our village garden plots

Garden man and his wife were out picking strawberries. Believe it or not, the large basket that the wife is holding and the large white plastic container that Roland is holding, are filled with strawberries, all from just two rows of plants. I asked if they were going to be making jam and Roland answered that he preferred his strawberries at the bottom of a full glass of red wine!

picking strawberries

Our flower garden is an anomaly, but we gets lots of compliments on it. It is looking particularly pretty at the moment.

our flower garden

Probably our favorite rose is this apricot David Austin, which I believe is named Grace. It is such a generous plant, during the season continuously offering its perfect and very fragrant blossoms.

David Austin rose

It is not a long stemmed rose, so we generally float the blooms in a bowl of water.

crystal bowl holding our garden roses

I rather love the fact that the wall that borders one end of the garden still has holes where archers could shoot their arrows to defend the town. These walls were built long before our house, which was a structure of the renaissance, after siege warfare had been abandoned.

a hole in the defensive wall that borders the garden

Even if our garden is mainly dedicated to flowers, we do have a few salad supplies growing — lettuce, carrots, tomatoes, and some herbs. These heads are perfect and they tasted delicious. I don't even like lettuce, but these were an exception. I might yet come around.

two delicious varieties of lettuce we've grown this year

Late Sunday afternoon we walked back home from our garden, stopping to share greetings with Anne, Christine and Monique. The Place was quiet after a very energetic weekend.


Since I've been a bit tardy in my blog posting, I haven't yet reported on our visit from James and Adric, which happened the weekend before. It was not brilliant weather, but a particularly wonderful time despite that. We had a lot of fun cooking, eating, watching the finals of Roland Garros and results of the preliminary French legislative elections.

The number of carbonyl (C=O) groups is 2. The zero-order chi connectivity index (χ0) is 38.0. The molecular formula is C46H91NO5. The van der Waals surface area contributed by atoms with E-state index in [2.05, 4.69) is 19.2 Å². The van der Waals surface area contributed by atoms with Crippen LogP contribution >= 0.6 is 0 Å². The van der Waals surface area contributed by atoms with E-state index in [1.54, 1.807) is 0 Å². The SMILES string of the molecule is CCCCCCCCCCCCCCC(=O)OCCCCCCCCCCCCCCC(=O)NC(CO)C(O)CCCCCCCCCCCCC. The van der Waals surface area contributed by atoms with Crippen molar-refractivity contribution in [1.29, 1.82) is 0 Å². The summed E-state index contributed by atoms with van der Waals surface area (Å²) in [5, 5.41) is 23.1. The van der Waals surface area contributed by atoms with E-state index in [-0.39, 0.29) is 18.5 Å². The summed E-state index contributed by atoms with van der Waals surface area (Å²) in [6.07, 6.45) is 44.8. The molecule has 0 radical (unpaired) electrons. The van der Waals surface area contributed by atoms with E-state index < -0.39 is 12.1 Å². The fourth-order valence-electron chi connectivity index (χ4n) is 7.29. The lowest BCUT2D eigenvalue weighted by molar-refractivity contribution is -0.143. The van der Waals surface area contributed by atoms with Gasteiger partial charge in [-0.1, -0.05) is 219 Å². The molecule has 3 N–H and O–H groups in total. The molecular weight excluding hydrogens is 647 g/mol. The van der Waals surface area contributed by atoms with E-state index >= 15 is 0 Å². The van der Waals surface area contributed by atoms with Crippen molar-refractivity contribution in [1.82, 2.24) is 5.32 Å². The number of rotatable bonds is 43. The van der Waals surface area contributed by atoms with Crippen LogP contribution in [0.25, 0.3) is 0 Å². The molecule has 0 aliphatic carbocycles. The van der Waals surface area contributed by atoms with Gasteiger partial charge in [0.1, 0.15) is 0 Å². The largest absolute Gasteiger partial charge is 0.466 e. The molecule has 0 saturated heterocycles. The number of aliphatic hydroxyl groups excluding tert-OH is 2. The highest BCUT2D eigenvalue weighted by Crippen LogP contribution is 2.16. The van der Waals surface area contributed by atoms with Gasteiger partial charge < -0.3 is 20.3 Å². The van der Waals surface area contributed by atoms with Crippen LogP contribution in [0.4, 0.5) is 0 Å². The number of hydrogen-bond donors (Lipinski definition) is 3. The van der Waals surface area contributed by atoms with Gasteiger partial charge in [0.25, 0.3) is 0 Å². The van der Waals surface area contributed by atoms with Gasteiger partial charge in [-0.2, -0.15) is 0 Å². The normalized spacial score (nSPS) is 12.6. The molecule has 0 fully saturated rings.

We also took a kayaking trip together which I could not photograph as the camera would have been destroyed in the effort. It turns out that our area has quite a few well-defined and exciting river kayaking possibilities. We got a map of the routes and took one of them with the boys. This one has you descending over two small waterfalls in the process of navigating the route. We were all soaking wet by the end of the ride, as it also poured rain during part of the adventure. Still, I can't wait to go again.

James sewed a tablecloth and Adric figured out how to play Mahjong, an activity I enjoyed with my brother in my youth. I own a beautiful old set, but we hardly ever get it out, as it requires four players. Adric read the old rule book and taught us the details of set up and scoring, which I had forgotten.

We all became addicts of this really wonderful and very sensual game. Rick, who often gets restless with these kinds of activities, won most of the rounds, so even he kept repeating "what great fun!"


  1. Waouh ! what a large post Nancy ! and you seized so well this old aristocracy class spirit which commes from the spirit of this wedding ! I could not prevent me to think of Emily's one ...It seems as an invasion in Maison Conti, nice and unusual but ... I think, to-day 2 kinds of people have such weddings : high class (which is not the same high class as in the States), say old fashionned noble class (even if there is no more aristocracy in France, legally speaking) and low class which takes opportunity of to try to show they can afford it and also to make it a very special day even if it is a ruin for them.
    Then, I wonder what people like you can feel when there are 4 week end elections almost on a range and the result changes all the face of the political country ? I remember a lot of american people were afraid when Mitterand arrived as president! This is also because "socialism" is not the same meaning and background in both countries I suppose.
    Fortunatly, quietness was back in Maison Conti ! and ... James and Adric close the post for our great pleasure. I like James sewing and Adric explaining Mahjong rules but I dont understand the sensual side of the game (do you mean the beauty of the box or the touch of the pawns?

  2. Exactly right, Françoise. The set I have is made of real ivory and bamboo and the "money" is made from bone. It would be so illegal these days to make such a thing! Besides the tiles are very pretty and the ritual involved in setting up the wall, breaking the wall to begin play and all of the formal ways one must proceed during the rounds is so lovely and anachronistic!

  3. Robert & I love reading about all of your wonderful events. Our love of France is clear, and your home to so many pivotal celebrations is so delightful to experience. Thank you so much!! xo Joanie & Robert Ballard